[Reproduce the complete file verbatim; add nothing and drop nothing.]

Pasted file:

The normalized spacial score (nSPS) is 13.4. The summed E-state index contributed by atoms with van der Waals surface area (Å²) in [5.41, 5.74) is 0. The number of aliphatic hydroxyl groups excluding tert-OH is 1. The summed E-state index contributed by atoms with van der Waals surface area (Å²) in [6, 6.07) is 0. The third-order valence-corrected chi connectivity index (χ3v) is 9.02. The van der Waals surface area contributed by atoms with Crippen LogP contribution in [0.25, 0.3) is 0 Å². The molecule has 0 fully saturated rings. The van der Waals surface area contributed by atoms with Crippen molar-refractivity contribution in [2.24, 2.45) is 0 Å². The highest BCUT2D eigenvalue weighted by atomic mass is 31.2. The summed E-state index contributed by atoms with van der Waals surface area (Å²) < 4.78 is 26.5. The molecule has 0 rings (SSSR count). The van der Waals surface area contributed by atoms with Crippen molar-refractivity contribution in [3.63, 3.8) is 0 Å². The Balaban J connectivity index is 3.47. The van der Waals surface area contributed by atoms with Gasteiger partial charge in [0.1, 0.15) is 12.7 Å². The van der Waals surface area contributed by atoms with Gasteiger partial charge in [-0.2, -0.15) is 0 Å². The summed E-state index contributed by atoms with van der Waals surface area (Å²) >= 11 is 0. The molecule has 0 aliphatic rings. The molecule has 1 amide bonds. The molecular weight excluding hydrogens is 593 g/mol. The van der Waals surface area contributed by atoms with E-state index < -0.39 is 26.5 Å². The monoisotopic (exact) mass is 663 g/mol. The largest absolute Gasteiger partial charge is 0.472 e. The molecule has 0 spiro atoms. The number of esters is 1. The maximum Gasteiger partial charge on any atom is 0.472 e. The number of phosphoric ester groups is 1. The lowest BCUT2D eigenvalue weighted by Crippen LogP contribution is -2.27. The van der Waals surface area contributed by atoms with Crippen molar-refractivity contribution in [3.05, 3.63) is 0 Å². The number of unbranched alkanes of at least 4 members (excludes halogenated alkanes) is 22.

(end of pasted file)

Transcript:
The normalized spacial score (nSPS) is 13.4. The summed E-state index contributed by atoms with van der Waals surface area (Å²) in [5.41, 5.74) is 0. The number of aliphatic hydroxyl groups excluding tert-OH is 1. The summed E-state index contributed by atoms with van der Waals surface area (Å²) in [6, 6.07) is 0. The third-order valence-corrected chi connectivity index (χ3v) is 9.02. The van der Waals surface area contributed by atoms with Crippen LogP contribution in [0.25, 0.3) is 0 Å². The molecule has 0 fully saturated rings. The van der Waals surface area contributed by atoms with Crippen molar-refractivity contribution in [2.24, 2.45) is 0 Å². The highest BCUT2D eigenvalue weighted by atomic mass is 31.2. The summed E-state index contributed by atoms with van der Waals surface area (Å²) < 4.78 is 26.5. The molecule has 0 rings (SSSR count). The van der Waals surface area contributed by atoms with Crippen molar-refractivity contribution in [3.63, 3.8) is 0 Å². The Balaban J connectivity index is 3.47. The van der Waals surface area contributed by atoms with Gasteiger partial charge in [0.1, 0.15) is 12.7 Å². The van der Waals surface area contributed by atoms with Gasteiger partial charge in [-0.2, -0.15) is 0 Å². The summed E-state index contributed by atoms with van der Waals surface area (Å²) >= 11 is 0. The molecule has 0 aliphatic rings. The molecule has 1 amide bonds. The molecular weight excluding hydrogens is 593 g/mol. The van der Waals surface area contributed by atoms with E-state index < -0.39 is 26.5 Å². The monoisotopic (exact) mass is 663 g/mol. The largest absolute Gasteiger partial charge is 0.472 e. The molecule has 0 spiro atoms. The number of esters is 1. The maximum Gasteiger partial charge on any atom is 0.472 e. The number of phosphoric ester groups is 1. The lowest BCUT2D eigenvalue weighted by Crippen LogP contribution is -2.27. The van der Waals surface area contributed by atoms with Crippen molar-refractivity contribution in [3.05, 3.63) is 0 Å². The number of unbranched alkanes of at least 4 members (excludes halogenated alkanes) is 22.